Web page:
I also agree with Stephen's comment, this is not sour grapes .......

     

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    christine

    Anon doesn't bother me as much as the fact that we cannot respond to a review if the guest didn't write any words.  It then doesn't show up as a review on their site.  I should at least be able to reply 'Thank you!"

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    John Collins

    I raised this concern with Booking.com earlier this week. An Anonymous Review does not provide constructive criticism to Hoteliers, it's just a worthless number that we are held accountable to. We aren't able to see when the anonymous Guest stayed so I can't tell which staff were working and need further training, we can't tell where they stayed so I don't know which room or area needs addressing, we don't have any information provided to grow and learn and adapt from the review, yet the review is there and we have to take note of it. 

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    Wayne Cahoon

    Did John Collins write my response? It states exactly what I was going to write.

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    Wayne Cahoon

    Did John Collins write my response? It states exactly what I was going to write.

    Whoops, I backed up my browser and seen that this post was not sent yet so I resent it. Low and behold it was already sent. Sorry for the duplication.... Wayne

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    Brooke
    Hi everyone,
     
    Great to see such a big conversation happening around guest reviews
     
    A few things I thought might be helpful to share with everyone. Booking.com gives guests the possibility to sign their review, to choose a nickname or to remain anonymous due to privacy protection. While we are legally bound to allow users to remain anonymous, we are looking into ways to make this feedback more actionable for you in the future.
     
    Thank you for all your great feedback, looking forward to seeing more posts! 
     
    -Brooke
     
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    Wayne Cahoon

    Brooke, You stated "legally bound to allow users to remain anonymous", great do that, BUT make it anonymous to other viewers of your website, NOT anonymous to us when we already have their name, address and credit card info on file is not right. Give us something we can use like the room #/name, the date they stayed, their booking or confirmation #.

    If you had spinach on your teeth wouldn't you want someone to tell you so you can correct the problem right then? Our would you prefer to get an anonymous message a week later that told you of the issue, but not when or where it happened? If you knew right away you could have done something immediately to correct the issue. Afterwards when you see the photos from that wedding with spinach on your teeth, how would you fell then? Timely corrections can solve a problem before it becomes a disaster.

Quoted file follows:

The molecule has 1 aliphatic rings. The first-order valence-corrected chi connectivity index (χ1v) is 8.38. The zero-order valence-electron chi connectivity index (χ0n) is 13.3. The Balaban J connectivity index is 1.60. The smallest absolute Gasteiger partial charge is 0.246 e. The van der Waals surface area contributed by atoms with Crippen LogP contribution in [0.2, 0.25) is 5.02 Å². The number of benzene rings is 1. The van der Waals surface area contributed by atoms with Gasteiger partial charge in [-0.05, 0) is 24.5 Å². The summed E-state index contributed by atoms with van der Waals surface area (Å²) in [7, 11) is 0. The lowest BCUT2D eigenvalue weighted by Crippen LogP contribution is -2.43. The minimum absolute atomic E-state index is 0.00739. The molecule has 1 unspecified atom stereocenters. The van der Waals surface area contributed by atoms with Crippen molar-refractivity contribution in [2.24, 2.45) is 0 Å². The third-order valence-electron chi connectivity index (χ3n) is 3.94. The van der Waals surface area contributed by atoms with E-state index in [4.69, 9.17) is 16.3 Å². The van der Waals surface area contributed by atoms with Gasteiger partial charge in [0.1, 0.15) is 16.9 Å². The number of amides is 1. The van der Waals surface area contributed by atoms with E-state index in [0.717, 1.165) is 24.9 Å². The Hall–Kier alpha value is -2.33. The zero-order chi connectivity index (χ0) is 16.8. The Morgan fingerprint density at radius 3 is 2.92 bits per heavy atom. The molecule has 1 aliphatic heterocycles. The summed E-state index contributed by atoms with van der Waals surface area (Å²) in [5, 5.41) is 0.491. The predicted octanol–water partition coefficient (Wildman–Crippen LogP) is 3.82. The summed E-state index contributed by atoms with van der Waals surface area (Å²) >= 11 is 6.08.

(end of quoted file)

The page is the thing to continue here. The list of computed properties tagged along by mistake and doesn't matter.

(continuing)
We just want the same courtesy you would want if we get caught with spinach on our teeth.

    Wayne

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    Ron Hunter

    Suggestion.  Remove the Anonymous option - there is no Law that says you have to offer that to our guests.  

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    Stephen Cresswell

    If guests want to stay anonymous to the public then that's fine but we proprietors should have the the facility of knowing.  If you sign up to other online review sites such as Trust Pilot, your name is published and quite right too.

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    malcolm craig

    I really want to respond to Brooke from the Communities Team. You mention in your comment about the importance of privacy protection for guests. 

    A simply statement by Booking.com on the review page stating, "If you want to remain Anonymous, that's fine, however, your review will only go to the property and will not be seen by the public.

    If you want your review published your review must show at least your first name plus your Booking number."  

    That covers the privacy act. 

    A booking number allows the property to identify and fix a problem, or to personally thank a reviewer for taking the time to do the review. 

    I further believe only published reviews, with a name and booking number, should count towards a properties review score. 

    Brooke, properties need protection as well as guests. 

    I received an email yesterday from another property, warning that a local real estate agent was writing poor reviews, scoring 2/10, on review sites about properties were the managers held their own real estate licenses,

    It was noticed because in one she mistakenly used her own name.

    When questioned she admitted to having never stayed at the property, but because the owner held a full license, he was potentially costing her sales. 

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    Adam Williams

    I'd settle for them ceasing to publish blatently libellous reviews.  We had a guy who gave us a 10/10 on our own check-in software when he arrived, then during the stay in conversation described everything as "fantastic".